Here's some free advice, since you asked:
1. The difference between those who "make it" and "are successful" is often determined by factors that are beyond your control. And if you want to get totally metaphysical about it, you (and only you) really get to decide what success is to you.
2. What you can control is how hard you work, how you treat others, how willing you are to be humble, how much you are willing to sacrifice in comfort and stability to find your right place and avocation.
3. What is important to you now may not be important to you in 10, 20, 30 years...and that's ok.
The good news is that, as someone who isn't even in your 20's yet, you have a wonderful opportunity to try a whole bunch of different things without any real consequences! Now is the time to play around and figure out what you like to do and what you don't like to do. Good on you for wanting to figure this out now and for honestly exploring your options.
In my 20's I worked in an industry that I was passionate about. It was (relatively) glamorous, I was around famous, successful people and it was fun. Being around the thing that I was MOST intrigued by day-in and day-out was fantastic. But there were many trade-offs - long hours that included lots of nights, weekends, holidays, etc; I was doing tasks that didn't require a lot of creative/independent thinking on my part; I was constantly around people that were self-involved, entitled, rude and vapid.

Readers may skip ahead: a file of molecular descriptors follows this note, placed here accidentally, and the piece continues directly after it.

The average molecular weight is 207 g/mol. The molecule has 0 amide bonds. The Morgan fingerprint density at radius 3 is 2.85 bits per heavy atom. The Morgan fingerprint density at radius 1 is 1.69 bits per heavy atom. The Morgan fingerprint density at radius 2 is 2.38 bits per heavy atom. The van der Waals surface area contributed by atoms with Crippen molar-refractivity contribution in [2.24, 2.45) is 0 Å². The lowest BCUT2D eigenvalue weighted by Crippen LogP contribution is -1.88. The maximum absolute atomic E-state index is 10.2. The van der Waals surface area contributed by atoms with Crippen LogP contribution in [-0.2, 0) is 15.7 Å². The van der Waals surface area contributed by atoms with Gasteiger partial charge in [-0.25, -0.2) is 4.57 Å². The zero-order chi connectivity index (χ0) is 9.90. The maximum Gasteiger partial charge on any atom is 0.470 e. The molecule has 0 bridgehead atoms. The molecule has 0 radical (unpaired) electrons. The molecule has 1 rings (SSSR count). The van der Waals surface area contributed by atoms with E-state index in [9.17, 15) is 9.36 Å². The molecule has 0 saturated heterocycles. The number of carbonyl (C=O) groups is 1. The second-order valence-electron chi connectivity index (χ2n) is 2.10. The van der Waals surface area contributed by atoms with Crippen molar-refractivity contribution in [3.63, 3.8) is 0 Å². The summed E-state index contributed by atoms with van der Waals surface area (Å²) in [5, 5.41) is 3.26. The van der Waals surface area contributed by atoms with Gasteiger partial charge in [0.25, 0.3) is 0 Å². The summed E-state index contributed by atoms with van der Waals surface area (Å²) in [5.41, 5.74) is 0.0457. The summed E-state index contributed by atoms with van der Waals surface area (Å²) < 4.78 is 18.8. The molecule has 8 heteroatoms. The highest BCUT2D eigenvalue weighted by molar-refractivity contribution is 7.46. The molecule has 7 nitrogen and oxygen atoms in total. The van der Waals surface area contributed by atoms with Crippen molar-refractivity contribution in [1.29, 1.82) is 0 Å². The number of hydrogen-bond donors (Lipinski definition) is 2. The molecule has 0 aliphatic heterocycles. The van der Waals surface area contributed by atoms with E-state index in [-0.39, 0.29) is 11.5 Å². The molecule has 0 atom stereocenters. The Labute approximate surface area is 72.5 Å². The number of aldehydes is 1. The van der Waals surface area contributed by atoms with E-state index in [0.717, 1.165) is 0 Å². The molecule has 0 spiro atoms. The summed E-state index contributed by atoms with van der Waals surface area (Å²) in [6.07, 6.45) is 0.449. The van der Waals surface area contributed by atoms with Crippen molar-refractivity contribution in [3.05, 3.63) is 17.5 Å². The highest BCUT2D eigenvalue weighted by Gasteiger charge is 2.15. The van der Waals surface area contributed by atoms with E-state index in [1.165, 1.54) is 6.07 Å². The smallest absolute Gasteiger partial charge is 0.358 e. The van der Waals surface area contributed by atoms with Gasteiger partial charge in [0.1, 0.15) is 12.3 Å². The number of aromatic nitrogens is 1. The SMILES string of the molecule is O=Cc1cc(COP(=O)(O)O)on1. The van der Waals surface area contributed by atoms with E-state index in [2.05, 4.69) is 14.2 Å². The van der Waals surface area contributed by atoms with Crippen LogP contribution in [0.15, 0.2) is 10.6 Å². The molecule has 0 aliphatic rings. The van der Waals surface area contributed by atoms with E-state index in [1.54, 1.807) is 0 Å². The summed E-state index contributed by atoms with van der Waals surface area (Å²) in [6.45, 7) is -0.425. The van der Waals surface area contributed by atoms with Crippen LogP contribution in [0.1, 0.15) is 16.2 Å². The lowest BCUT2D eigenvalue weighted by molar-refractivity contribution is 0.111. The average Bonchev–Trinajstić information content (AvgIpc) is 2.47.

Most important for this discussion, it burned me out a bit on that thing that I love(d). I don't regret the experience and am grateful for what I learned and for the fun that I had. For me, I learned that I DIDN'T want to be in that particular line of work because the "work" sort of ruined the fun of that thing for me. YMMV with pinball.
So, you can totally jump into doing something pinball-related full-time as a career choice now if you want. You may find that you have an aptitude for it and we'll all say we knew you when.
Or...you can continue to work your well-paying job that has some time flexibility while you slowly build up a side business that is pinball-related. Then, if the pinball job becomes profitable, you can transition to that full-time and brag to all of us here about how great your life is!
Or...you can continue to hustle in your current line of work and build resources that allow you to enjoy pinball as a hobby without the threat of turning you against your passion. Then you can brag to everyone here about how great and vast your collection of pinball machines is and how successful you are in life.
Regardless, you have your whole life ahead of you.
- Random Dude on the Internet
EDIT: It took me 20 minutes to compose this (and my thoughts) and I could have just quoted sk8ersublime above.
EDIT #2: Ditto spiroagnew